For as long as I can remember, these dreams and aspirations of fatherhood have been a centerpiece of my drive for more. This was before I ever picked up a Quran and read that men were the providers and protectors of women and children. I honestly knew I wanted to be a father before I knew I wanted to be a husband. I saw my friends’ fathers and would relish in the displays of manhood that were honestly fleeting at best.
I will never say I came from a broken home because I hate the term. I had a complete and rich upbringing anchored by two amazing women–a mother and a grandmother. But, I did come from a home that was divided, where my two brothers and I each had a different father. I remember how serious the sense of isolation was and the inferiority I felt when they would leave to be with their fathers. They had their fathers and I didn’t, so I would often sit in isolation and anticipate the day that I could take on the role.
I had my chances, too. The first was in high school, with a beautiful and amazing girl who was moving just as fast as I was through life. I got her pregnant and scrambled everywhere in search of a way to provide. I was sixteen years old, wanting to be a good man before I was a man to begin with. She chose to have an abortion, which I understood but took hard. I still suffer from nightmares and tear up at the prospect of what could have been.
I wish it never happened, in retrospect. Even more than that, I wish I could say this was the only woman I went through this with. Whereas my first experience was one of hurt, the others were experiences of relief. I still had the opportunity to move as I chose, without the burden of an unplanned forever. I tried to make myself believe that I was far removed from the dream of fatherhood. I tried to make myself believe I was numb and unaffected by my actions and the ease in which I could say ‘I love you’. More than anything else, I loved not being alone.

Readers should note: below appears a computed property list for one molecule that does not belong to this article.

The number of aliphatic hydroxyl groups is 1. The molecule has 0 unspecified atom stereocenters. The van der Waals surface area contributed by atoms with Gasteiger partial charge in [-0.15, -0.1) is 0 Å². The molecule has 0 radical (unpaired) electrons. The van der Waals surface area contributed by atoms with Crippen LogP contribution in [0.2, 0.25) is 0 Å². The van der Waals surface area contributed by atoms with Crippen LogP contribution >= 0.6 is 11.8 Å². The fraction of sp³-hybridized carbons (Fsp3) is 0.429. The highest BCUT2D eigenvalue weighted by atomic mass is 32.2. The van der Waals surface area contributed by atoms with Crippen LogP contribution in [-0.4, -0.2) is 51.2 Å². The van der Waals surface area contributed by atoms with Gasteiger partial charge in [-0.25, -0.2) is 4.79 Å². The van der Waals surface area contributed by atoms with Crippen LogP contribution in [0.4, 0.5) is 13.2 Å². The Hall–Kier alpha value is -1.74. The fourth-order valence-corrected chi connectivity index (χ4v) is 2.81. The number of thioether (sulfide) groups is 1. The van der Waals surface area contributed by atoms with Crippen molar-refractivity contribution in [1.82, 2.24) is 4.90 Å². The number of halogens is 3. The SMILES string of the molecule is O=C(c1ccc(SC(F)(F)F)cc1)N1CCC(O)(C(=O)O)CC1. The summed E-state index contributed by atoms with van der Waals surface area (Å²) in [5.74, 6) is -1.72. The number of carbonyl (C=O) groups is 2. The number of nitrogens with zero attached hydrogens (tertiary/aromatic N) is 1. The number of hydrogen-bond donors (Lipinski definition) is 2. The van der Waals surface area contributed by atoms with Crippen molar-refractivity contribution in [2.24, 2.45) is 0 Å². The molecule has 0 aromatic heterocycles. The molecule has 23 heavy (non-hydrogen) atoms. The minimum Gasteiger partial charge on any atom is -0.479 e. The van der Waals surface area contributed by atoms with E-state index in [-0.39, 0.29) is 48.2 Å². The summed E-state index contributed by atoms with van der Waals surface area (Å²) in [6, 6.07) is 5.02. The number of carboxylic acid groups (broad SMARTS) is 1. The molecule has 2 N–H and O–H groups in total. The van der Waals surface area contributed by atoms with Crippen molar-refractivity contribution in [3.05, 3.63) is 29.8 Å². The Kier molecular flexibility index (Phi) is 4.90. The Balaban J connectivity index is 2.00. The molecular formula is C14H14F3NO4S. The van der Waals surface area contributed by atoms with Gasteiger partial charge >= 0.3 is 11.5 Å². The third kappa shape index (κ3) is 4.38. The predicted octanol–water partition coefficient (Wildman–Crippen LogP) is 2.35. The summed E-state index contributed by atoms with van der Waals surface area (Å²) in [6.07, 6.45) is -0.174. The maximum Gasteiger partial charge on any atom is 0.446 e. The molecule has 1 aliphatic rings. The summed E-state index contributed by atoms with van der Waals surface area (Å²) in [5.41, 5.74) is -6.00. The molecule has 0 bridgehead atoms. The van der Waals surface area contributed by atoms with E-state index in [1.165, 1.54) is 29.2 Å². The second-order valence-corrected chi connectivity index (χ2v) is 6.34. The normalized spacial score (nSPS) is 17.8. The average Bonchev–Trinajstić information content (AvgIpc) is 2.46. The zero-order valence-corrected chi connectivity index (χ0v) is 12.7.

There’s a certain irony in my story and it lies in me being girl crazy. I would sneak to the lunch tables where they sat, would leave the basketball court to watch them jump rope, and curiously spoke to pretty girls to see if their stories were just as beautiful. As we grew close I would listen to stories of men (specifically fathers) who weren’t there to show them a man’s love, through tears that only a shattered heart can produce. It hit me that I still wanted to be a father. However, the real realization came when I realized I wanted to father a daughter.
My guys would look at me as if I went mad. I explained it to them the best I could, as coolly as possible. In order to maintain my cool, I left out details to them. I didn’t tell them I looked forward to the tea dates and nail painting. I didn’t tell them that I looked forward to the smile she would get from her first love letter. I definitely didn’t tell them that I wanted to redeem myself for the wrong not only I, but, we do to women. A third realization came from conversations such as these–I can only do these things by being in the house with not only her but her mother.
I think some of our disdain towards our women comes from the tyranny of single mother households. What they said was law, a law that couldn’t be agreed to or vetoed by men who should have been in the house but weren’t. The second we hear so much as a criticism from the women we love we have flashbacks to wanting to get away from our mother’s barking but couldn’t. During the times we don’t get what we want from women, we harken back to the relatively few times when our mothers came up short on any little thing and relive the disappointment. We get scared.
But why do we fear the women we call our own? We come from women, they teach us formally and informally, and they even find a way to feed us. When we unite and reproduce, they biologically pass more of them to our children than we do as men.
I often wonder, do men fear a woman’s strength or do they fear the weakness they’ve created through mistreatment?
Regardless, I’m fighting through these fears, just as many men are. We’re moving backwards, in the direction of providing in the most traditional and literal sense. I know one day my time will come when I walk an aisle, provide a home, and hear a small voice call me, “Daddy.” I anticipate the day I can have a young child see in me what I saw in my friends’ fathers–unequivocal manhood and royalty in the flesh.